Well ahead of E3 — and Microsoft’s Xbox One S and potential next-gen announcements — Sony has partially lifted the lid on its next-gen system.
The news comes from an exclusive interview and demonstration given to Wired in Sony’s California conference rooms. No name was given for the console, and the system’s lead architect, Mark Cerny, simply referred to it as “the next-gen console.” Even though convention dictates the PlayStation 4’s successor would be called the PlayStation 5 or PS5, it could very well be something else.
As most experts anticipated, the next Sony system will not launch in 2019. A concrete date was not provided, but well-founded rumors suggest it might launch in 2020.
What Sony did reveal is that the new system will be a physical system — no digital-only or streaming emphasis like Google and, previously, Microsoft.
The team also told Wired support for the PS4 will continue after the new system launches, with some multi-platform releases expected in a similar vein to what Nintendo did with Breath of the Wild.
The new system will be backwards compatible since it’s based, in part, on the PS4’s architecture. And it packs a solid-state drive, reportedly making load times almost 19x faster than the current system.
Cerny used 2018’s Spider-Man as an example of what the system can do. On the PS4 Pro, quick travel took roughly 15 seconds. On the next-gen system’s dev-kit, it took 0.8 seconds.
Wired goes into great detail about the new system’s specs as well:
PlayStation’s next-generation console ticks all those boxes, starting with an AMD chip at the heart of the device. (Warning: some alphabet soup follows.) The CPU is based on the third generation of AMD’s Ryzen line and contains eight cores of the company’s new 7nm Zen 2 microarchitecture.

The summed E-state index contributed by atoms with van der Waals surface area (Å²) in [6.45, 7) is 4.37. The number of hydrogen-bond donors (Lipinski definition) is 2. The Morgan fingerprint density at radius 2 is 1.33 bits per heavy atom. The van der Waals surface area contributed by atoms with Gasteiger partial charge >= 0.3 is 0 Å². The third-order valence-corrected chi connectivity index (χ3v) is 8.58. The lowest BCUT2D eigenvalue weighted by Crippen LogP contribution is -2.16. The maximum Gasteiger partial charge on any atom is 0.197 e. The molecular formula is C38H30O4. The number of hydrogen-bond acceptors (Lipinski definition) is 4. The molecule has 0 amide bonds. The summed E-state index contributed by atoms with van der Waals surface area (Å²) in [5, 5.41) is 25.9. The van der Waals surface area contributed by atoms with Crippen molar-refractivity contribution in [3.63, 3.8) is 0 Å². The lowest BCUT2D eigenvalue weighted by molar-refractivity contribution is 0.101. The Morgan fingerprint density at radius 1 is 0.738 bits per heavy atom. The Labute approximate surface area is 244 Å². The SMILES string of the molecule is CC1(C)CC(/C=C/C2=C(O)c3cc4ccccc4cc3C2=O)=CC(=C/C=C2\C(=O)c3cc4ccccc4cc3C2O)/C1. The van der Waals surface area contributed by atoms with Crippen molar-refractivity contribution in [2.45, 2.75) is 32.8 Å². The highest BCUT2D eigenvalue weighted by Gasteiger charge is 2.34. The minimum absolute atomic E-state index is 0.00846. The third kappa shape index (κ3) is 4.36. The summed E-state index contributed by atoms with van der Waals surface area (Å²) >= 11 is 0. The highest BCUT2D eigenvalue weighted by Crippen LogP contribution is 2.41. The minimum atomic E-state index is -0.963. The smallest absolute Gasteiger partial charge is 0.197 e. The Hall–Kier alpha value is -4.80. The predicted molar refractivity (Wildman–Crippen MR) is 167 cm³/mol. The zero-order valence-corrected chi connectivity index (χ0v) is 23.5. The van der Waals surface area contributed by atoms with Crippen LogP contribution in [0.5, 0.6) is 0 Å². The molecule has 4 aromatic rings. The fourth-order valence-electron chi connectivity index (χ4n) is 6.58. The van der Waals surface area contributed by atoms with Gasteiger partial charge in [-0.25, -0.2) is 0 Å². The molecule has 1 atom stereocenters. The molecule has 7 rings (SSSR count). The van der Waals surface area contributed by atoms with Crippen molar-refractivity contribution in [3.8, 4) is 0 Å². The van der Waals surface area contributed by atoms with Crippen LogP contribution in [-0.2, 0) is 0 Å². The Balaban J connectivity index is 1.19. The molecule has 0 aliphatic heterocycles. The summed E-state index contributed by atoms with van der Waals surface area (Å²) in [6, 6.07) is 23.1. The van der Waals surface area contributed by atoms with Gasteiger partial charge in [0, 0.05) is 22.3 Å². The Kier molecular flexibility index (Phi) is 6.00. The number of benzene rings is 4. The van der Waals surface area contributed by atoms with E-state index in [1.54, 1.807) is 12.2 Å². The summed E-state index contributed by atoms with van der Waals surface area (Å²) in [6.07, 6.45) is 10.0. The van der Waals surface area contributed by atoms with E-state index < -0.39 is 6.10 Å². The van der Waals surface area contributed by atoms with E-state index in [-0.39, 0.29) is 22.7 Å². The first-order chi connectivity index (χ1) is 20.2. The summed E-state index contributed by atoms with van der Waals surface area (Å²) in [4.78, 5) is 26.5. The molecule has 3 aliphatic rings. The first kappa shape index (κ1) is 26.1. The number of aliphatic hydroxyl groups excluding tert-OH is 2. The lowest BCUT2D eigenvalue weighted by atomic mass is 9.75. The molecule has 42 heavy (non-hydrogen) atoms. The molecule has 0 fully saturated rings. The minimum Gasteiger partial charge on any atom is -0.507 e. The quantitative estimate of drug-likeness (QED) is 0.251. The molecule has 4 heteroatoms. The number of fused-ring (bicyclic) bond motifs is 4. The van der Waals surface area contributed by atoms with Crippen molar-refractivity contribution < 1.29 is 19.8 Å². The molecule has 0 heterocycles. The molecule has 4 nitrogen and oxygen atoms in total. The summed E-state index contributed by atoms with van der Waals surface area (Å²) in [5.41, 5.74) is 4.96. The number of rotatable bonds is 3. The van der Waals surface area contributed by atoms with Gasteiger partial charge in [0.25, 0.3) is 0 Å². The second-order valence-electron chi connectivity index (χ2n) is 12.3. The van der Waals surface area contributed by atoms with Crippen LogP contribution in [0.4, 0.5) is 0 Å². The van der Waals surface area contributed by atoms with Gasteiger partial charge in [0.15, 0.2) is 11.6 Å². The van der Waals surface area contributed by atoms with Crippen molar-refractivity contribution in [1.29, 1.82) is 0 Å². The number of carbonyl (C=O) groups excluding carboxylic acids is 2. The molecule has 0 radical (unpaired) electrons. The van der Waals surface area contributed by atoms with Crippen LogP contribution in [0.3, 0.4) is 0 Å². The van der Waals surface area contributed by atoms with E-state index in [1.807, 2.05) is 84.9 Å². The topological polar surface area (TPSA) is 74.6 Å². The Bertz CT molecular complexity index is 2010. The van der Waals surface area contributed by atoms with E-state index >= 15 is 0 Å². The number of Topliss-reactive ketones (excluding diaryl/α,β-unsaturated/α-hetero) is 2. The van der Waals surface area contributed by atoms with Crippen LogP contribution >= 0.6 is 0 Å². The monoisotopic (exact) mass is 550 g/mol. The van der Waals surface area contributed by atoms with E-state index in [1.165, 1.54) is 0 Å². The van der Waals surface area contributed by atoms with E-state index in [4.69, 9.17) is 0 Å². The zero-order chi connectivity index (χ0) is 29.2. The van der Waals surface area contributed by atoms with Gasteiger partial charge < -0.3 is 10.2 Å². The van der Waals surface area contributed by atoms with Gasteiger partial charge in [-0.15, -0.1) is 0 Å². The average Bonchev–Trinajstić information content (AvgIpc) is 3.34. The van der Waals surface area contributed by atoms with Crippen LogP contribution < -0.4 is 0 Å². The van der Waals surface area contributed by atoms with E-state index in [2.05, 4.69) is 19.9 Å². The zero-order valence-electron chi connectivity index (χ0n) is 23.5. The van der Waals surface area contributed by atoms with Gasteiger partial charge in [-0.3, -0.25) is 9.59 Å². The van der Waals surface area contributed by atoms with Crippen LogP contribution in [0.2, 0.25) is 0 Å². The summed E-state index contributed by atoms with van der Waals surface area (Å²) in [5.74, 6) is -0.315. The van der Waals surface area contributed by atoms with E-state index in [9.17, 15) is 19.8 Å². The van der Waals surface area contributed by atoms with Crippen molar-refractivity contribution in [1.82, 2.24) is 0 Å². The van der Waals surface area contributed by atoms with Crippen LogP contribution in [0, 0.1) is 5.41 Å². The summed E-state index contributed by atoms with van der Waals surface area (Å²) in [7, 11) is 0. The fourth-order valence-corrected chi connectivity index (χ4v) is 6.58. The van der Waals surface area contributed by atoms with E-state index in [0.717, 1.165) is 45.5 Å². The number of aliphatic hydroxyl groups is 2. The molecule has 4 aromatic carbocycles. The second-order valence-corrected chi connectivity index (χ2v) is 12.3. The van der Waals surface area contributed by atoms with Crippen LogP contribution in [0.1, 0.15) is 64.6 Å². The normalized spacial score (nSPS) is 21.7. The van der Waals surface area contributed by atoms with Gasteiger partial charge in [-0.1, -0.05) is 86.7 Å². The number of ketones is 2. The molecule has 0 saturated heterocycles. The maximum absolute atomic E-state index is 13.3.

The GPU, a custom variant of Radeon’s Navi family, will support ray tracing, a technique that models the travel of light to simulate complex interactions in 3D environments. While ray tracing is a staple of Hollywood visual effects and is beginning to worm its way into $10,000 high-end processors, no game console has been able to manage it. Yet.
Ray tracing is normally associated with accurate depictions of light, water, and anything else relying on refraction for rendering.
However, Cerny also told Wired that ray tracing has uses in audio and other aspects of realism, for example, ensuring players can hear specific sounds or making it so enemies could hear players’ footsteps.
The team is following a similar approach to audio in general, attempting to push video game audio forward in a way Cerny says didn’t happen between the PlayStation 3 and PlayStation 4.
The goal is the sort of realism most associated with VR experiences, only with sound.
Speaking of VR, Cerny didn’t divulge anything specific about Sony’s VR plans for its next-gen console, but he did mention VR would be very important to their strategy on whole. That shouldn’t be too surprising, given the level of attention VR received during Sony’s first State of Play presentation.
Further details will be revealed as the year progresses.